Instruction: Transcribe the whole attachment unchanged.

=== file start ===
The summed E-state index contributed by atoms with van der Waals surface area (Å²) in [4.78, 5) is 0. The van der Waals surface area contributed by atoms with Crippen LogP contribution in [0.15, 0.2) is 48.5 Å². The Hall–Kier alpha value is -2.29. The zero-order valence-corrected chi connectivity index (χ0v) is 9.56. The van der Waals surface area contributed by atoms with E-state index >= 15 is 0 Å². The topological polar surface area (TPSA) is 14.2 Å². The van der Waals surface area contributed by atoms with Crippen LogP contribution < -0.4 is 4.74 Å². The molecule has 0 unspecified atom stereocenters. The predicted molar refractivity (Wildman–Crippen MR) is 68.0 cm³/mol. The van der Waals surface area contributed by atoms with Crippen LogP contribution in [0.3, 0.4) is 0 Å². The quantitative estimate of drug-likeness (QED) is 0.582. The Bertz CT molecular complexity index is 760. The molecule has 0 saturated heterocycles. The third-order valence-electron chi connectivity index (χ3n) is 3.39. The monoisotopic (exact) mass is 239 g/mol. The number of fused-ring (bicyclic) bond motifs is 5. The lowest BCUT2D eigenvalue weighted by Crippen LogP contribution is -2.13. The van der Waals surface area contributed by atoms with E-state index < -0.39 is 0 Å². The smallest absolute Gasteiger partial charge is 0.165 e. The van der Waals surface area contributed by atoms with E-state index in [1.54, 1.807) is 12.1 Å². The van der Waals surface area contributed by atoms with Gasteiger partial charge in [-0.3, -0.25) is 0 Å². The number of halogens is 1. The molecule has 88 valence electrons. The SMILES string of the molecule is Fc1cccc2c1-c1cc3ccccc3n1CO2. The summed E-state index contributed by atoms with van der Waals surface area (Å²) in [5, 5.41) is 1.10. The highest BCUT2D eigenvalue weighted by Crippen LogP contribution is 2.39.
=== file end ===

The summed E-state index contributed by atoms with van der Waals surface area (Å²) in [4.78, 5) is 0. The van der Waals surface area contributed by atoms with Crippen LogP contribution in [0.15, 0.2) is 48.5 Å². The Hall–Kier alpha value is -2.29. The zero-order valence-corrected chi connectivity index (χ0v) is 9.56. The van der Waals surface area contributed by atoms with E-state index >= 15 is 0 Å². The topological polar surface area (TPSA) is 14.2 Å². The van der Waals surface area contributed by atoms with Crippen LogP contribution < -0.4 is 4.74 Å². The molecule has 0 unspecified atom stereocenters. The predicted molar refractivity (Wildman–Crippen MR) is 68.0 cm³/mol. The van der Waals surface area contributed by atoms with Crippen LogP contribution in [0.3, 0.4) is 0 Å². The quantitative estimate of drug-likeness (QED) is 0.582. The Bertz CT molecular complexity index is 760. The molecule has 0 saturated heterocycles. The third-order valence-electron chi connectivity index (χ3n) is 3.39. The monoisotopic (exact) mass is 239 g/mol. The number of fused-ring (bicyclic) bond motifs is 5. The lowest BCUT2D eigenvalue weighted by Crippen LogP contribution is -2.13. The van der Waals surface area contributed by atoms with E-state index < -0.39 is 0 Å². The smallest absolute Gasteiger partial charge is 0.165 e. The van der Waals surface area contributed by atoms with E-state index in [1.54, 1.807) is 12.1 Å². The van der Waals surface area contributed by atoms with Gasteiger partial charge in [-0.3, -0.25) is 0 Å². The number of halogens is 1. The molecule has 88 valence electrons. The SMILES string of the molecule is Fc1cccc2c1-c1cc3ccccc3n1CO2. The summed E-state index contributed by atoms with van der Waals surface area (Å²) in [5, 5.41) is 1.10. The highest BCUT2D eigenvalue weighted by Crippen LogP contribution is 2.39.